Kakuda T.N.,Tibotec Inc. |
Scholler-Gyure M.,Tibotec BVBA |
Hoetelmans R.M.W.,Tibotec BVBA
Antiviral Therapy | Year: 2010
Etravirine is an effective and well-tolerated recently approved non-nucleoside reverse transcriptase inhibitor (NNRTI) for HIV type-1-infected patients with previous antiretroviral treatment experience. Considering the importance of combining antiretrovirals for their optimal use in treating HIV, a number of drug-drug interactions with etravirine and other antiretrovirals have been evaluated. Etravirine is a weak inducer of cytochrome P450 (CYP)3A and a weak inhibitor of CYP2C9/CYP2C19 and P-glycoprotein, and although etravirine is metabolized by the CYP enzyme system, the extent of clinically relevant interactions with other antiretrovirals is limited. Etravirine can be combined with all currently available nucleoside/nucleotide reverse transcriptase inhibitors without dose adjustments, but not with other NNRTIs. Available data indicate that etravirine can be coadministered with most of the currently available ritonavir-boosted HIV protease inhibitors. Coadministration with tipranavir/ritonavir or unboosted HIV protease inhibitors is not recommended because of clinically relevant changes in exposure to etravirine or the coadministered HIV protease inhibitor, respectively. Etravirine can be coadministered with the integrase inhibitors elvitegravir/ritonavir or raltegravir, and with the fusion inhibitor enfuvirtide, without dose adjustments. Dose adjustment of the C-C chemokine receptor type-5 antagonist maraviroc is required, with the type of adjustment depending on whether a boosted HIV protease inhibitor is included in the regimen. In conclusion, etravirine can be combined with most antiretrovirals, with no clinically meaningful effect on drug exposure or safety/tolerability profiles. ©2010 International Medical Press.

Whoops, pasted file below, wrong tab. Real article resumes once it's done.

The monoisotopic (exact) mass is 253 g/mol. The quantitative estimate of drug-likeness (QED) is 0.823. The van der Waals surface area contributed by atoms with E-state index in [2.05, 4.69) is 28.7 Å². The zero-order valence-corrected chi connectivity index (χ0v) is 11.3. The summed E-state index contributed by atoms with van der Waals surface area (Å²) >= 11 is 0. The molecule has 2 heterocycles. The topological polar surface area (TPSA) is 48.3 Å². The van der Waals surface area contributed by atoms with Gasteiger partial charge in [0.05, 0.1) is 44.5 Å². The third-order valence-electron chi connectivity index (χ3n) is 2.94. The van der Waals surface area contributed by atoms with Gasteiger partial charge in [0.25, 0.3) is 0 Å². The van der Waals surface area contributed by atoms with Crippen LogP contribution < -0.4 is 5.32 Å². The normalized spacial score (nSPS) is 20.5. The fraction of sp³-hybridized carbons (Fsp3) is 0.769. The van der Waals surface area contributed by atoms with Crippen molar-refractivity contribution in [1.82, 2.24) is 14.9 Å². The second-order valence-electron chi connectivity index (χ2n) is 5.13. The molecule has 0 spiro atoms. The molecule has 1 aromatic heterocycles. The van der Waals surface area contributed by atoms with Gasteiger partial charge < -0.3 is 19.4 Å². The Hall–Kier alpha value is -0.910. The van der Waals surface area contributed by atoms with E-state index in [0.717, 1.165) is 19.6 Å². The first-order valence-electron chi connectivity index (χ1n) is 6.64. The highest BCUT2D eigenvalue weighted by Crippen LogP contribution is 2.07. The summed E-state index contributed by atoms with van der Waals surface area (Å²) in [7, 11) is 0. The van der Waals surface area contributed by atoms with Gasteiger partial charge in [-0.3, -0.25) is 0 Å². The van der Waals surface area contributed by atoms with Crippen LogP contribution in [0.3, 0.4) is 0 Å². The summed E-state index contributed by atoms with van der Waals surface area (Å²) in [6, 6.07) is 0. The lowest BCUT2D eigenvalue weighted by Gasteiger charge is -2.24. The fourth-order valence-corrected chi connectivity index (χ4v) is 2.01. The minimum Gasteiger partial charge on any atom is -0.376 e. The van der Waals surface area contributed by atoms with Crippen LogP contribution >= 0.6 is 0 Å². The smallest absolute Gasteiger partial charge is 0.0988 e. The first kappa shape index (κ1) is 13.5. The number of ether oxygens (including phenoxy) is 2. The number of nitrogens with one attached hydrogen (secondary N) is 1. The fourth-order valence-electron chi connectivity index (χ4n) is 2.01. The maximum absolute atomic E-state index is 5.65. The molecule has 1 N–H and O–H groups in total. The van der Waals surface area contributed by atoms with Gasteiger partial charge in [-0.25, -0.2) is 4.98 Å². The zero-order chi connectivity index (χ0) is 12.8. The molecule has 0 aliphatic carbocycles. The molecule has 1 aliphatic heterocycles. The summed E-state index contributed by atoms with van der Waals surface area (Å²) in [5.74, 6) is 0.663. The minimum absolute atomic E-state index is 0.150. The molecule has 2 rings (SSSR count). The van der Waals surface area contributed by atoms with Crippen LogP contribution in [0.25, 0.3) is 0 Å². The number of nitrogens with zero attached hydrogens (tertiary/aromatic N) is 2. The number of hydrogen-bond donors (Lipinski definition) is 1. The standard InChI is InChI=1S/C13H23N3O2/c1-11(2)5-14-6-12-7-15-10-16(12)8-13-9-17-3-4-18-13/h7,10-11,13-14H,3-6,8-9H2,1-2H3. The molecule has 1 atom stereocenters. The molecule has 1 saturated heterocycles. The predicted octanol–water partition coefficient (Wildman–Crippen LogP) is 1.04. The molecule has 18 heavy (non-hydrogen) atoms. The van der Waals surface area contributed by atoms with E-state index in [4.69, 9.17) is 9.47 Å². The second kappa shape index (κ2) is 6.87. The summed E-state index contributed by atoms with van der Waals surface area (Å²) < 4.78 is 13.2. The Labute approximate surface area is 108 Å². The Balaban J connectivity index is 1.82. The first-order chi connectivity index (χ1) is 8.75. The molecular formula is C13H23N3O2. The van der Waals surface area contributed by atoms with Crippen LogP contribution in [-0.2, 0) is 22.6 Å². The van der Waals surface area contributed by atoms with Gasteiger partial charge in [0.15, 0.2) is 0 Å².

Tambuyzer L.,Tibotec BVBA |
Nijs S.,Tibotec BVBA |
Daems B.,Tibotec BVBA |
Picchio G.,Tibotec Inc. |
Vingerhoets J.,Tibotec BVBA
Journal of Acquired Immune Deficiency Syndromes | Year: 2011
The contribution of E138 mutations to etravirine resistance was investigated. Amino acids at position E138 after failure with etravirine in DUET were A (n = 1), G (n = 5), K (n = 3), P (n = 1), Q (n = 5), and V (n = 2). At baseline, only E138A and Q were found at 3.0% and 2.5%, respectively. Virologic response (less than 50 copies/mL) was observed in six of 12 and eight of 10 patients with E138A and E138Q, respectively. Site-directed mutants harboring E138A/G/K/Q/R or S showed etravirine fold change values of 2.9, 2.4, 2.6, 3.0, 3.6, and 2.8, respectively. E138G, K, and Q were added to the existing etravirine-weighted genotypic score including 17 etravirine resistance- associated mutations. Copyright © 2011 Lippincott Williams & Wilkins.
Vingerhoets J.,Tibotec BVBA |
Tambuyzer L.,Tibotec BVBA |
Azijn H.,Tibotec BVBA |
Hoogstoel A.,Tibotec BVBA |
And 6 more authors.
AIDS | Year: 2010